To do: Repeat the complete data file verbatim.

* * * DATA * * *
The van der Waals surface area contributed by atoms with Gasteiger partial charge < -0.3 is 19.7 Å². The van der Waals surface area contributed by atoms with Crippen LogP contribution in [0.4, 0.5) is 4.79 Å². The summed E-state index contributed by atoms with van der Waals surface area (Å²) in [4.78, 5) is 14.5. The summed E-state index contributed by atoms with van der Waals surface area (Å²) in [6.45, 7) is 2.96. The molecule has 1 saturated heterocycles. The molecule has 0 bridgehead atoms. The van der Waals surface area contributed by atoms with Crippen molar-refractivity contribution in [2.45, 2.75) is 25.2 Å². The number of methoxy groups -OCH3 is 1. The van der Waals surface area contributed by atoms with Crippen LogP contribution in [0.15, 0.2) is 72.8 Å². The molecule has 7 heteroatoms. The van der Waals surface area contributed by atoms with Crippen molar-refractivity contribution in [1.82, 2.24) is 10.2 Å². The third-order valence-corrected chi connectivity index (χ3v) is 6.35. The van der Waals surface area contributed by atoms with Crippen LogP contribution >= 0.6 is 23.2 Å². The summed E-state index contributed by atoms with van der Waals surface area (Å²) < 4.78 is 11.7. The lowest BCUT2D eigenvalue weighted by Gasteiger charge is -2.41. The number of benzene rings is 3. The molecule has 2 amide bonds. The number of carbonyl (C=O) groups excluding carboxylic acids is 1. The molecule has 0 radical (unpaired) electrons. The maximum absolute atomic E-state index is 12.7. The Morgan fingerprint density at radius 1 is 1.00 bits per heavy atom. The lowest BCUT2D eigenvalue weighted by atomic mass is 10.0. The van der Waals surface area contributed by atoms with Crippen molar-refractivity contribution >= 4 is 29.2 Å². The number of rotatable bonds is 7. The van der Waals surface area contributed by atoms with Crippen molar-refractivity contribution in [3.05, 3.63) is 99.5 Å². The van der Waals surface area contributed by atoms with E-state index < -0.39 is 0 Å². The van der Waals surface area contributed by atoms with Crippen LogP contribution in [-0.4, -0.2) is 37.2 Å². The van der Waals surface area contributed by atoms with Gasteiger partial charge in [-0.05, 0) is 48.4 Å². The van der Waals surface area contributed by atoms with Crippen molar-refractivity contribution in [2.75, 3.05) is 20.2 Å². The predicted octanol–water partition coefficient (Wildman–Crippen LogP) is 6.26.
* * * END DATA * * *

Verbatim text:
The van der Waals surface area contributed by atoms with Gasteiger partial charge < -0.3 is 19.7 Å². The van der Waals surface area contributed by atoms with Crippen LogP contribution in [0.4, 0.5) is 4.79 Å². The summed E-state index contributed by atoms with van der Waals surface area (Å²) in [4.78, 5) is 14.5. The summed E-state index contributed by atoms with van der Waals surface area (Å²) in [6.45, 7) is 2.96. The molecule has 1 saturated heterocycles. The molecule has 0 bridgehead atoms. The van der Waals surface area contributed by atoms with Crippen molar-refractivity contribution in [2.45, 2.75) is 25.2 Å². The number of methoxy groups -OCH3 is 1. The van der Waals surface area contributed by atoms with Crippen LogP contribution in [0.15, 0.2) is 72.8 Å². The molecule has 7 heteroatoms. The van der Waals surface area contributed by atoms with Crippen molar-refractivity contribution in [1.82, 2.24) is 10.2 Å². The third-order valence-corrected chi connectivity index (χ3v) is 6.35. The van der Waals surface area contributed by atoms with Crippen LogP contribution >= 0.6 is 23.2 Å². The summed E-state index contributed by atoms with van der Waals surface area (Å²) < 4.78 is 11.7. The lowest BCUT2D eigenvalue weighted by Gasteiger charge is -2.41. The number of benzene rings is 3. The molecule has 2 amide bonds. The number of carbonyl (C=O) groups excluding carboxylic acids is 1. The molecule has 0 radical (unpaired) electrons. The maximum absolute atomic E-state index is 12.7. The Morgan fingerprint density at radius 1 is 1.00 bits per heavy atom. The lowest BCUT2D eigenvalue weighted by atomic mass is 10.0. The van der Waals surface area contributed by atoms with Crippen molar-refractivity contribution >= 4 is 29.2 Å². The number of rotatable bonds is 7. The van der Waals surface area contributed by atoms with Crippen molar-refractivity contribution in [3.05, 3.63) is 99.5 Å². The van der Waals surface area contributed by atoms with E-state index < -0.39 is 0 Å². The van der Waals surface area contributed by atoms with Crippen LogP contribution in [-0.4, -0.2) is 37.2 Å². The van der Waals surface area contributed by atoms with Gasteiger partial charge in [-0.05, 0) is 48.4 Å². The van der Waals surface area contributed by atoms with Crippen molar-refractivity contribution in [2.75, 3.05) is 20.2 Å². The predicted octanol–water partition coefficient (Wildman–Crippen LogP) is 6.26.